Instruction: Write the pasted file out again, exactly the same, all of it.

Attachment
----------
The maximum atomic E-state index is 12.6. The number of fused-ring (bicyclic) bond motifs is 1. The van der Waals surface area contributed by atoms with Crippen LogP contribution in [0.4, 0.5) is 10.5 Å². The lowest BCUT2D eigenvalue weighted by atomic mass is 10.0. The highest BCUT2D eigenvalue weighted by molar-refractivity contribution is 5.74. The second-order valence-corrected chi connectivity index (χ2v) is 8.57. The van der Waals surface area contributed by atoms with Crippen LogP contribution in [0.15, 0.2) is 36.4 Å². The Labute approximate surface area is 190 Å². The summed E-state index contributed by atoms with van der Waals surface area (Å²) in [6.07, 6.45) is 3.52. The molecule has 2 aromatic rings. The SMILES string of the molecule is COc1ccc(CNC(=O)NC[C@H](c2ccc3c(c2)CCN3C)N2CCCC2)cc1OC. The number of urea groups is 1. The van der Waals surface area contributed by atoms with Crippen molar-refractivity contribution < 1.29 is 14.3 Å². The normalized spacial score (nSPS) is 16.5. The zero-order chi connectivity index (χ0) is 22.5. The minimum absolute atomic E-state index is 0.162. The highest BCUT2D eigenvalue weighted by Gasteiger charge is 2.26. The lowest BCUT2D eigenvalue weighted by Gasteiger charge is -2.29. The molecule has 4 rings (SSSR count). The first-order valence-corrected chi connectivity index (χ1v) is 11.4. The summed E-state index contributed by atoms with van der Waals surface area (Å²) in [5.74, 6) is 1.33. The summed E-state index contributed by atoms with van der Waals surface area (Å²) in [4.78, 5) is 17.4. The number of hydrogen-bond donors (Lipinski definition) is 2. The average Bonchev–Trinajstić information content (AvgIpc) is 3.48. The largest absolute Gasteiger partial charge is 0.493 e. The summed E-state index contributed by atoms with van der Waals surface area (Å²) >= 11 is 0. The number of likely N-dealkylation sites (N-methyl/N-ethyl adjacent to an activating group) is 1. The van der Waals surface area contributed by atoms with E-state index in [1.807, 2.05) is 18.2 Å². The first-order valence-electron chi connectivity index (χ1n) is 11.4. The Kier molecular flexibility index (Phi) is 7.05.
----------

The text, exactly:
The maximum atomic E-state index is 12.6. The number of fused-ring (bicyclic) bond motifs is 1. The van der Waals surface area contributed by atoms with Crippen LogP contribution in [0.4, 0.5) is 10.5 Å². The lowest BCUT2D eigenvalue weighted by atomic mass is 10.0. The highest BCUT2D eigenvalue weighted by molar-refractivity contribution is 5.74. The second-order valence-corrected chi connectivity index (χ2v) is 8.57. The van der Waals surface area contributed by atoms with Crippen LogP contribution in [0.15, 0.2) is 36.4 Å². The Labute approximate surface area is 190 Å². The summed E-state index contributed by atoms with van der Waals surface area (Å²) in [6.07, 6.45) is 3.52. The molecule has 2 aromatic rings. The SMILES string of the molecule is COc1ccc(CNC(=O)NC[C@H](c2ccc3c(c2)CCN3C)N2CCCC2)cc1OC. The number of urea groups is 1. The van der Waals surface area contributed by atoms with Crippen molar-refractivity contribution < 1.29 is 14.3 Å². The normalized spacial score (nSPS) is 16.5. The zero-order chi connectivity index (χ0) is 22.5. The minimum absolute atomic E-state index is 0.162. The highest BCUT2D eigenvalue weighted by Gasteiger charge is 2.26. The lowest BCUT2D eigenvalue weighted by Gasteiger charge is -2.29. The molecule has 4 rings (SSSR count). The first-order valence-corrected chi connectivity index (χ1v) is 11.4. The summed E-state index contributed by atoms with van der Waals surface area (Å²) in [5.74, 6) is 1.33. The summed E-state index contributed by atoms with van der Waals surface area (Å²) in [4.78, 5) is 17.4. The number of hydrogen-bond donors (Lipinski definition) is 2. The average Bonchev–Trinajstić information content (AvgIpc) is 3.48. The largest absolute Gasteiger partial charge is 0.493 e. The summed E-state index contributed by atoms with van der Waals surface area (Å²) >= 11 is 0. The number of likely N-dealkylation sites (N-methyl/N-ethyl adjacent to an activating group) is 1. The van der Waals surface area contributed by atoms with E-state index in [1.807, 2.05) is 18.2 Å². The first-order valence-electron chi connectivity index (χ1n) is 11.4. The Kier molecular flexibility index (Phi) is 7.05.